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Jahlil Okafor – 3rd pick; 2015 NBA Draft

Okafor led the Sixers in scoring last year and, depending on who you ask, could either be a solid offensive piece on a good team for many years to come or is a one-dimensional big man with too many holes in his game to be a star, so dump him now.

The wait and see on his career, and where that is, is a fascinating story.

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Michael Carter-Williams – 11th pick; 2013 NBA Draft

MCW was a good pick, won Rookie of the Year and then was traded in the most Process-forward thinking of the Sam Hinkie era.

Depending on who the Sixers eventually get with the pick they got for MCW — the yet-to-manifest Lakers pick — will determine if this was a slam dunk win for the Sixers or merely a smart move that didn’t totally pan out. Hinkie no longer being in charge obviously skews how we will remember this move when that pick is made.

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Joel Embiid – 3rd pick; 2014 NBA Draft

He’s either Hakeem Olajuwon or Greg Oden. There is no in between.

The Good Picks

Samuel Dalembert – 26th pick; 2001 NBA Draft

Dalembert played just 34 games as a rookie then was out with a knee injury the entire next season, but in his eight years in Philly, he was very productive as a rim protector and rebounder who added enough scoring to keep teams honest. He wasn’t great, but he was a piece the Sixers needed, even as the rest of the team was broken apart by Larry Brown’s tinkering.

Jerry Stackhouse – 3rd pick; 1995 NBA Draft

Stackhouse averaged 19.2 and 20.7 points per game in his two years in Philly, but he just could not play with Iverson, and there was no way Pat Croce was going to keep him around after putting the entire franchise on The Answer’s back.

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Stack was dealt with Eric Montross to Detroit for Aaron McKie and Theo Ratliff and a 2003 first round pick the Sixers eventually dealt for a Serbian who never played. Ratliff proved to be the perfect piece to an Eastern Conference Championship puzzle, while McKie was a vital role player for years. Who knows how Stackhouse would have fared had he stayed in Philly, or had the team not gotten Iverson in the draft. At the time, it was a good pick, even with the fact Philly legend Rasheed Wallace and Kevin Garnett went right after him.

Okay, maybe it wasn’t as good a pick as I want to remember, considering who the Sixers could have had.

Thaddeus Young – 12th pick; 2007 NBA Draft

Thad Young went 12th the year Greg Oden went first and Kevin Durant went second. That was a fun draft, with some nice players and a lot of really big misses. Thad was not a miss, and had a productive career in Philly for seven seasons.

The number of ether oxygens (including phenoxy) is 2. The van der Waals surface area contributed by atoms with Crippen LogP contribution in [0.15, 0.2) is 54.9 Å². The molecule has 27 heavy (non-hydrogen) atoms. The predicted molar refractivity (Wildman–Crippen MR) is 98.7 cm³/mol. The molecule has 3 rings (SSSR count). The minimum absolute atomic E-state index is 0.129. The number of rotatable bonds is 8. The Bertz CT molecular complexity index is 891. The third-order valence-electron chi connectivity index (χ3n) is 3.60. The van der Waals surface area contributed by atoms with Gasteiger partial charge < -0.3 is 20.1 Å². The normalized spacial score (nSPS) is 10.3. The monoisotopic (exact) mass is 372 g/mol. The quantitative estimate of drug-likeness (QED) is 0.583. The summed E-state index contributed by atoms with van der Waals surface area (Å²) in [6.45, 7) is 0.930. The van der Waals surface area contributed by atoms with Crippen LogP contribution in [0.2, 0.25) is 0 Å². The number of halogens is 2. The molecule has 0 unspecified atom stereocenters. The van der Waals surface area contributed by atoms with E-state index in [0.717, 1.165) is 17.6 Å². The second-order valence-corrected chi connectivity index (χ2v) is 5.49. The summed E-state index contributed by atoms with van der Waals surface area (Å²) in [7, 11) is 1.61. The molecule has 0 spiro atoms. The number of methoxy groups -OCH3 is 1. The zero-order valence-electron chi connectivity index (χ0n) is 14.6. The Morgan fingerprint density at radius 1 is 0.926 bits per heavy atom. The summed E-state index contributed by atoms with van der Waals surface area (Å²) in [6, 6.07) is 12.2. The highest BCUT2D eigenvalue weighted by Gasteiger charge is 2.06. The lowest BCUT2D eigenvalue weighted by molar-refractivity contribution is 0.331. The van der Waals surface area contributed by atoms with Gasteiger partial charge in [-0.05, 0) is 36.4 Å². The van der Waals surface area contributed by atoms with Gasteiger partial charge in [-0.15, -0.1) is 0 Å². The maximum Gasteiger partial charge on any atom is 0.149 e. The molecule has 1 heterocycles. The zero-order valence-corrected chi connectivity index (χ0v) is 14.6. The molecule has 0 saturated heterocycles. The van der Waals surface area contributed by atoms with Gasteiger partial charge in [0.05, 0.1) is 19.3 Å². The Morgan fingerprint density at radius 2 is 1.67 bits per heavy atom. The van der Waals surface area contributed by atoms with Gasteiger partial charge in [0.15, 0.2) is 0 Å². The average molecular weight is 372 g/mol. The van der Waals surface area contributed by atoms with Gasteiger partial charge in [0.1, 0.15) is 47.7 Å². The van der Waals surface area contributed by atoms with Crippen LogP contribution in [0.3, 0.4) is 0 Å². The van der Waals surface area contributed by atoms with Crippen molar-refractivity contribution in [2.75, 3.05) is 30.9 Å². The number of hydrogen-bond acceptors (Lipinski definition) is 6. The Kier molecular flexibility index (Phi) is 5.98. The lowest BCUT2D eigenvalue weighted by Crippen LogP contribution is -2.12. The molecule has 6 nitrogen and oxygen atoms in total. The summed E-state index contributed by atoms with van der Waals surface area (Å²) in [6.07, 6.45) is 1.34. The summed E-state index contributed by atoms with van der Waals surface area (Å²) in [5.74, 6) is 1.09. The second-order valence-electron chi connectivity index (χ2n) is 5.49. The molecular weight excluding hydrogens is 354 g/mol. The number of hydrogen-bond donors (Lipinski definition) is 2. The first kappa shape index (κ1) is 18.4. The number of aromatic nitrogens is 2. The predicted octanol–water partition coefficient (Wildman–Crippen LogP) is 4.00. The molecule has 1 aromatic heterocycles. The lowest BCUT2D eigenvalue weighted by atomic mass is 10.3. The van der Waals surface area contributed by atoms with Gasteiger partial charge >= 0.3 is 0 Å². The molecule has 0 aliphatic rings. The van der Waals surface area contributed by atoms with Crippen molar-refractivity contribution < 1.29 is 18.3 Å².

Young has been part of two huge NBA trades too. He was first part of the blockbuster deal that sent Kevin Love to the Cavs, the first pick to Minnesota — where they took Andrew Wiggins — and a 2016 first rounder to the Sixers (they won’t get Wiggins). Then Thad was traded to the Nets as part of Kevin Garnett’s homecoming to the Timberwolves.

It’s a shame the Sixers didn’t have better pieces around him, as Young could have been a really nice complimentary player that was good value at that spot in the draft.

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Clarence Weatherspoon – 9th pick; 1992 NBA Draft

Taken ninth overall in the draft led by Shaquille O’Neal and Alonzo Mourning, Clarence Weatherspoon was a productive if undersized big man for the Sixers for most of six seasons. It didn’t help that he looked just like Charles Barkley, but lofty expectations were backed up with a 15-and-8 tenure in Philly; not great numbers but solid, albeit on some really bad teams.

Andre Iguodala – 9th pick; 2004 NBA Draft

Andre Iguodala was the second best player taken in the 2004 draft, and maybe the best depending on how you feel about Dwight Howard’s career. The problem for Iggy in Philly was that he never could go from being the ultimate role player to a bona fide star. His shot wasn’t good enough and he was on a team that asked him to do way too much offensively. But as everyone in the NBA has seen the last two seasons in Golden State, if a team needs a lock-down defender who can handle the ball, distribute and get to the bucket, he’s one of the best in the game.

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He was never a star, even though the Sixers had to pay him as one, but on the right team, he was a key championship piece, and an NBA Finals MVP. It’s a shame it never happened here.

Allen Iverson – 1st pick; 1996 NBA Draft

The Answer. Then, now and forever.